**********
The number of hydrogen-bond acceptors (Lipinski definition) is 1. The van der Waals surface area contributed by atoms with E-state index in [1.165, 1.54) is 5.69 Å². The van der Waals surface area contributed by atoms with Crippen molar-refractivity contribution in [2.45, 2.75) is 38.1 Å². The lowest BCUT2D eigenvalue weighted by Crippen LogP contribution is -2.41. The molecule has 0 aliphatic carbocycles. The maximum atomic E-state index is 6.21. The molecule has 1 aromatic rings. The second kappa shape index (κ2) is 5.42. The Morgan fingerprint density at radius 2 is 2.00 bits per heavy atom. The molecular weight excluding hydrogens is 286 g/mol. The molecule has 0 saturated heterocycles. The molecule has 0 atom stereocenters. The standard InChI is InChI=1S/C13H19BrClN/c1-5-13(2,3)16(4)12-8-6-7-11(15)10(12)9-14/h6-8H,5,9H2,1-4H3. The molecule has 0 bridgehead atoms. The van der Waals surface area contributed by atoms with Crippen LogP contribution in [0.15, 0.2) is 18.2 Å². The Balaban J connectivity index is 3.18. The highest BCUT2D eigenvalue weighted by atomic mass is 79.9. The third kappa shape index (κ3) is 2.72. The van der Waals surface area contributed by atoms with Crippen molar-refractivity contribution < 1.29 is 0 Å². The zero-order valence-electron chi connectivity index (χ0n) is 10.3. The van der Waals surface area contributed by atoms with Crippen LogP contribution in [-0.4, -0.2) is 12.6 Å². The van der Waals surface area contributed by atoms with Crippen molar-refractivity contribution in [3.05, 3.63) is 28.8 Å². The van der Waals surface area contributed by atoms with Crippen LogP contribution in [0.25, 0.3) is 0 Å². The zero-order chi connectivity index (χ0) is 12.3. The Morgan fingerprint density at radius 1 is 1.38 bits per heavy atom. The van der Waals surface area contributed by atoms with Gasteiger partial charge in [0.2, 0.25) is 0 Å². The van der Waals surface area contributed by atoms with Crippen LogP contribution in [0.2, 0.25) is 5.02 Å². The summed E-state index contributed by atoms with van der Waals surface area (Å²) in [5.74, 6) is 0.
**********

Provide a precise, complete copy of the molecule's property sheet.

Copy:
The number of hydrogen-bond acceptors (Lipinski definition) is 1. The van der Waals surface area contributed by atoms with E-state index in [1.165, 1.54) is 5.69 Å². The van der Waals surface area contributed by atoms with Crippen molar-refractivity contribution in [2.45, 2.75) is 38.1 Å². The lowest BCUT2D eigenvalue weighted by Crippen LogP contribution is -2.41. The molecule has 0 aliphatic carbocycles. The maximum atomic E-state index is 6.21. The molecule has 1 aromatic rings. The second kappa shape index (κ2) is 5.42. The Morgan fingerprint density at radius 2 is 2.00 bits per heavy atom. The molecular weight excluding hydrogens is 286 g/mol. The molecule has 0 saturated heterocycles. The molecule has 0 atom stereocenters. The standard InChI is InChI=1S/C13H19BrClN/c1-5-13(2,3)16(4)12-8-6-7-11(15)10(12)9-14/h6-8H,5,9H2,1-4H3. The molecule has 0 bridgehead atoms. The van der Waals surface area contributed by atoms with Crippen LogP contribution in [0.15, 0.2) is 18.2 Å². The Balaban J connectivity index is 3.18. The highest BCUT2D eigenvalue weighted by atomic mass is 79.9. The third kappa shape index (κ3) is 2.72. The van der Waals surface area contributed by atoms with Crippen molar-refractivity contribution < 1.29 is 0 Å². The zero-order valence-electron chi connectivity index (χ0n) is 10.3. The van der Waals surface area contributed by atoms with Crippen LogP contribution in [-0.4, -0.2) is 12.6 Å². The van der Waals surface area contributed by atoms with Crippen molar-refractivity contribution in [3.05, 3.63) is 28.8 Å². The van der Waals surface area contributed by atoms with Crippen LogP contribution in [0.25, 0.3) is 0 Å². The zero-order chi connectivity index (χ0) is 12.3. The Morgan fingerprint density at radius 1 is 1.38 bits per heavy atom. The van der Waals surface area contributed by atoms with Gasteiger partial charge in [0.2, 0.25) is 0 Å². The van der Waals surface area contributed by atoms with Crippen LogP contribution in [0.2, 0.25) is 5.02 Å². The summed E-state index contributed by atoms with van der Waals surface area (Å²) in [5.74, 6) is 0.